Build is going to be all about Windows 8. While Microsoft has recently admitted to Windows 8 being a reality (as if anyone doubted it), it has not yet acknowledged its companion, the rumored project codenamed “Jupiter”. Jupiter is supposedly the next generation combined programming model and is likely to be the real focus from a developer perspective of Build. I expect Jupiter to support multiple models – an HTML5/Javascript model, a .net/Silverlight model, and some kind of backwards compatible model for Win32 apps.

Tablet/touch capabilities will likely be the design point and the focus of much of the conference. Bits for Win8/Jupiter development as well as developer machines capable of showcasing the tablet functionality are likely to be made available.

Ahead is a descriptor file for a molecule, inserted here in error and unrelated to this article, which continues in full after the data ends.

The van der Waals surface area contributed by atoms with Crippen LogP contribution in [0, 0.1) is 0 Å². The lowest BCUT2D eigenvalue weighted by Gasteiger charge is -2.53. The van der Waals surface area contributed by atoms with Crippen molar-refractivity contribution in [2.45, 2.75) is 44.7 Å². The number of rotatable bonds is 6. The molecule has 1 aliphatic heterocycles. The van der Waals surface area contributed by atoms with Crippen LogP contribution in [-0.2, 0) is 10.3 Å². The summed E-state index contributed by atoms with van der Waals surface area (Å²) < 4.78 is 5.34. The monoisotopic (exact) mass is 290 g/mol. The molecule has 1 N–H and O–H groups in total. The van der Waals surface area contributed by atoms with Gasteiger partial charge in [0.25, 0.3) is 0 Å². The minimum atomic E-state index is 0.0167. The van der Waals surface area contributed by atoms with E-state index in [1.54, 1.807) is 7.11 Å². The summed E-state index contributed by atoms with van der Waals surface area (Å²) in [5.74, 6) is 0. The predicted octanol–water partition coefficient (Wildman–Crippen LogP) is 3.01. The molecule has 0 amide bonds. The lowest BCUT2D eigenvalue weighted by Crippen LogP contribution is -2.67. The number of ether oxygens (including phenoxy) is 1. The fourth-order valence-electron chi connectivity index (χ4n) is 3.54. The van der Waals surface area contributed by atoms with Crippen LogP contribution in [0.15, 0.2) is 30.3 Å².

Is developing using .net safe?

I’m really surprised people are asking this, but they are. A sign of just how far Microsoft has let it go in building suspense by not talking about it. I think it has to be. If anything, the portfolio of .net languages is likely to expand to include Javascript and perhaps even PHP and Java. It’s hard to imagine the company abandoning the .net languages its had success with and its also hard to imagine an HTML5/Javascript strategy that doesn’t provide excellent support for those languages within whatever frameworks evolve.

What about Silverlight?